I've tried to rephrase the question to "Why do you run?" instead of "Why do you want to run a marathon?" After finishing Born to Run, I thought I had figured it out...because we are born to run, silly! It's who we are. By denying our natural ability to run, we are, essentially, denying our very identity as people.
That all sounds really good and deep and existentially interesting, but when it comes down to it, I honestly have no idea why I run. This question was put to the test on Saturday night as I found myself flying down the hills of Red Rock Canyon. "Why am I doing this?" was quickly replaced with "Why the [bleep] am I here? This [bleeping] SUCKS!"
It was not a good race, folks.
Maybe it was the wind and plunging temperatures (my thin desert skin starts to shiver around 60 degrees. I'm completely convinced my twelve years in Vegas has made me cold-blooded). Maybe it was the dark night sky, absent of a moon, that made the canyon black, cold, and completely uninspiring. Maybe it was the deer-like runners ahead of me that scampered up the hills with such ease that I seriously began to doubt my own training regimen.
Whatever it was, I crossed the finished line a full ten minutes ahead of my time last year but nauseous from motion sickness due to the bobbling headlamp that lit my path. I could barely celebrate my new PR because my hands were so cold I could barely open my pack to get gloves. The cold sweat that had beaded on my back was quickly dropping my body temperature. All in all, it was a miserable experience. On a night I could have been 1.) out with friends 2.) drinking beer or 3.) curled up on my couch with my husband and child, why choose to torture myself this way? I felt tears popping up as I stood at the finish line, desperate to find a familiar face and feeling scared and alone.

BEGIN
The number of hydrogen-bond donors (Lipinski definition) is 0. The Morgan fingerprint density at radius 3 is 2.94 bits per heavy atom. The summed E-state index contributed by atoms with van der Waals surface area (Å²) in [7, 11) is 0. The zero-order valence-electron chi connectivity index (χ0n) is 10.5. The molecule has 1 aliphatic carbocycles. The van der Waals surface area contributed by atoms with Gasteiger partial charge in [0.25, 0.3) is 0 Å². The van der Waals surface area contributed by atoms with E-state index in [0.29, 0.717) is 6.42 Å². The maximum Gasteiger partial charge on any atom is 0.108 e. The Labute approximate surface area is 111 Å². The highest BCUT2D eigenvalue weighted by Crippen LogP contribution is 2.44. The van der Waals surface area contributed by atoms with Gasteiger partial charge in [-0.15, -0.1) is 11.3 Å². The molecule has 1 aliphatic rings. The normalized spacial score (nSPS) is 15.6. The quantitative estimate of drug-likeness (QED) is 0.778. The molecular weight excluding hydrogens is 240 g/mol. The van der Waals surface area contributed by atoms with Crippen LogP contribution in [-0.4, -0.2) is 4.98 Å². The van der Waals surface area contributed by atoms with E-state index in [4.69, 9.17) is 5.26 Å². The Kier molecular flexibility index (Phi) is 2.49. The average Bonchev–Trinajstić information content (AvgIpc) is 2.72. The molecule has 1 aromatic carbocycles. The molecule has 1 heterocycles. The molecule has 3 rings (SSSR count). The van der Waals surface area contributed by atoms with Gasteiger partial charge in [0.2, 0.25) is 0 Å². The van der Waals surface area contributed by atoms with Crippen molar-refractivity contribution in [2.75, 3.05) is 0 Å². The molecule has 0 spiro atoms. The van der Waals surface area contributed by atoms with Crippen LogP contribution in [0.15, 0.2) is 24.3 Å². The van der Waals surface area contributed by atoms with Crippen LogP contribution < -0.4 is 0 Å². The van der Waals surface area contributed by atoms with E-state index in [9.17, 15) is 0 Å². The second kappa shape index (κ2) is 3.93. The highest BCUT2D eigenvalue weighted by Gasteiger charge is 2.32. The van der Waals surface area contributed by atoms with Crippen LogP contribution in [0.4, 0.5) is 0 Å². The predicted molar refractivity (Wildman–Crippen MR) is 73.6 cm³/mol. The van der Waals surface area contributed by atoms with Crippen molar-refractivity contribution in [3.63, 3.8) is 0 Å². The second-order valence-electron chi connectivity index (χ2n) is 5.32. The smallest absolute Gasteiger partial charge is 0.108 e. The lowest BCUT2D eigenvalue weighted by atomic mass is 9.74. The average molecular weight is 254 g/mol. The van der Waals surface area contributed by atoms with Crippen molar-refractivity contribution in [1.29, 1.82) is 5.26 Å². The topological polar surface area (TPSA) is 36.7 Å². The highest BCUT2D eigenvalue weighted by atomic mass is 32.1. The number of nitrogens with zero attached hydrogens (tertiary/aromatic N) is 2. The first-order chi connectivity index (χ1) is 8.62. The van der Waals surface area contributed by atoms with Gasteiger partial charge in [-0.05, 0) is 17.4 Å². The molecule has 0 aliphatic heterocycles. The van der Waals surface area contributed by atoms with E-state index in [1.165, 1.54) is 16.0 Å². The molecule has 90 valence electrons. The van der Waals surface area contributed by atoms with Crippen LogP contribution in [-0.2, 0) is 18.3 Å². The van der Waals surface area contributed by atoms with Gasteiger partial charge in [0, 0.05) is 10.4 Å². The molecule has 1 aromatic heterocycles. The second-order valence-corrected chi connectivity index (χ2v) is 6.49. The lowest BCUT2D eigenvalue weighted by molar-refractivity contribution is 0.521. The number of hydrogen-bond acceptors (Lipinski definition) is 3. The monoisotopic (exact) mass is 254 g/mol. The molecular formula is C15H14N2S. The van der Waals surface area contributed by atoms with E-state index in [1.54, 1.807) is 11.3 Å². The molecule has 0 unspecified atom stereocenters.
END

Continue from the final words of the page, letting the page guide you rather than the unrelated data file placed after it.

And then, sitting, laughing, and chatting just to the left of the finish line, was Michelle and Kerry. They came armed with a giant box of beautifully-decorated cupcakes and tiny bottles of champagne. In our goodie bags, so lovingly packaged, was also Chapstick, Tiger Balm and face wipes (brilliant!!). They showered Nancy, Greg and I with hugs and pictures as we attempted to eat our snacks with frozen fingers. Their presence was like a giant warm light that made the last few hours somehow worth it. My tears of frustration were quickly replaced with tears of thankfulness and appreciation. And my new question is now, "Why does running make me so damn emotional?"
So maybe that's why we race. Recreation has its reasons, and I'm starting to understand that it's not the race itself that makes it fun. Maybe it's what is waiting for you at the finish line; the kind people in your life that go above and beyond the scope of friendship that make you feel really special, really loved. It's the post-race beer shared over pretzel bites and curly fries in the cozy neighborhood bar at 12:45am. Perhaps the true value of running - and racing - isn't about negative splits or proper hydration. For me on Saturday night, the benefit of racing had nothing to do what was out there on the Loop at Red Rock. It was found in the goodness of the people waiting at the finish line.